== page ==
The Relateable Handsomeness of Richard Armitage
A couple of reviews mentioned Armitage’s performance as well-done even though he seemed too good looking to be a dad. I shook my head after remembering the dads with teens, my age, and the young ones with toddlers or infants at my local Stella’s as they ate breakfast or dinner. I live in the land of professional men, Adam Prices running at the local run club, or doing errands on the way home from work at Superstore. Sometimes the eyes catch my attention, the hair, or the shape of their face. Sometimes their faces say ‘cute’ but have this spark, making them look extraordinary.
Then I remember they’re married and pick up the milk.
I also remember none of them are Richard Armitage.
Adam’s clothes and hair chart the progression of the story as the put-together look in reds and blues gives way to browns and greens, his hair looking messier on the way to the final scene. Adam’s walk also goes from the confident strut of a lawyer to a burdened step to know what happened to his wife. There are lots of good-looking actors but very few with the self-awareness about the body Armitage possesses in a scene. (You can take the dancer out of the dance…) There are also few actors who keep in mind his body as an actor would look different from a body as a dad of two with a routine built around his life.
I noticed the softness in places once sculpted for physical roles, can you say Francis Dollarhyde? However, and I said this before, his ‘dad bod’ would give some dads pause before heading to the local Goodlife. Then again, he would fit in with the River Heights dads, the ones I note before getting the milk and going home. ‘Relatable handsomeness’ popped into my head as my fingers madly tapped away at the keyboard. It feels like an epiphany really, relating to why I like him.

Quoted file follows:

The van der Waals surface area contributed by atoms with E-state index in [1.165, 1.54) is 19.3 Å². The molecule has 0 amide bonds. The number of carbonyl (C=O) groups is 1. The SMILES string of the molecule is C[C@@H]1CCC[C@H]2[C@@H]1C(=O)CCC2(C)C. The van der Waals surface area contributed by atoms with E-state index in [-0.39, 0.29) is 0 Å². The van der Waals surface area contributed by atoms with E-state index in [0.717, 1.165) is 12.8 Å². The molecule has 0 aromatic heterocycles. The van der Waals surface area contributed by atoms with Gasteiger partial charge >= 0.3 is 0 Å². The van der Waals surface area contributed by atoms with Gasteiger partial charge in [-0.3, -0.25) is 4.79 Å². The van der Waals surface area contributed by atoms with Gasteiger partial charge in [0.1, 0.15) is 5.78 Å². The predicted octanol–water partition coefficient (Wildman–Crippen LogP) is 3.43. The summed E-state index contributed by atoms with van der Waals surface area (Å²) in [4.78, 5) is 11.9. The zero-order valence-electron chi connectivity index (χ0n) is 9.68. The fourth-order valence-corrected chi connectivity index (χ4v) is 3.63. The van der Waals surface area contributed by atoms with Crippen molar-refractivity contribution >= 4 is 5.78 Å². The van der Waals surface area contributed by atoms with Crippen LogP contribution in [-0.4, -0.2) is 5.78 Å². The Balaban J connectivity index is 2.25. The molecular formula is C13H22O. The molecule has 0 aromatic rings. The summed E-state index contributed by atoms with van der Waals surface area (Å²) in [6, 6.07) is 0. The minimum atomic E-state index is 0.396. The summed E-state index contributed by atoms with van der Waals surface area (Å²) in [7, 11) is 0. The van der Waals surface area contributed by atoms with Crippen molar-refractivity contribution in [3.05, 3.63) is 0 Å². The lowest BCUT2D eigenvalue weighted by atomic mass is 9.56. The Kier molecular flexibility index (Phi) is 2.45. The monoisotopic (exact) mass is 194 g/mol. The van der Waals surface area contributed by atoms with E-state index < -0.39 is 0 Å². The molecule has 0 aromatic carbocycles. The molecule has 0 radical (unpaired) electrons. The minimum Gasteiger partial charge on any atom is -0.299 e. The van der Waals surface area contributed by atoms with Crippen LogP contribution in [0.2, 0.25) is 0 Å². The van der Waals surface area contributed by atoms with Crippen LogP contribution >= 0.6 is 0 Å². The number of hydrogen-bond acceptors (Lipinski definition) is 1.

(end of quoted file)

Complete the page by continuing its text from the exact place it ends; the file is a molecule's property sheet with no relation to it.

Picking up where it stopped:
His eyes can menace or ponder or twinkle with mischief, reminding me of the way I notice the different shades of sky blue on sunny days, depending on the temperature. It’s a face and limbs made for expression, to tell stories in words or in those in-between moments in a scene. It’s the face a camera loves and a face that can blend into the surroundings under a baseball cap. It’s a face always looking for insight and still curious. Berlin Station tried to take Richard Armitage and shoehorn him into a US-style leading man, ‘The Stranger’ enabled him to take his strengths help us go with Adam Price on a journey he had no idea he would end up taking, a hobbit in a t-shirt. It’s the strength of the book and definitely the strength of this series.
In the End
Harlan Coben writes thrillers, and the plots keep the readers guessing what will happen next. However, they talk about families, the dark underpinnings of suburban neighbourhoods, the way people maintaining the dream creates nightmares of everyone else. The series and the book involve secrets, about a world without them or whether they need unmasking at all. Adam didn’t have to stay nor did he have to look for Corrine at all. He did anyway, perhaps not out of duty or may it was to other people. Sometimes I find myself agreeing with ‘The Stranger’ about stripping away secrets and being transparent. Then again, I think back to Brene Brown talking about needing boundaries in our authenticity. Sometimes we can’t reveal our whole selves to just about everyone.
Sometimes a good book or bingeable series simply takes us out of our lives on a wild ride, letting us hit pause on the chaos of everyday life.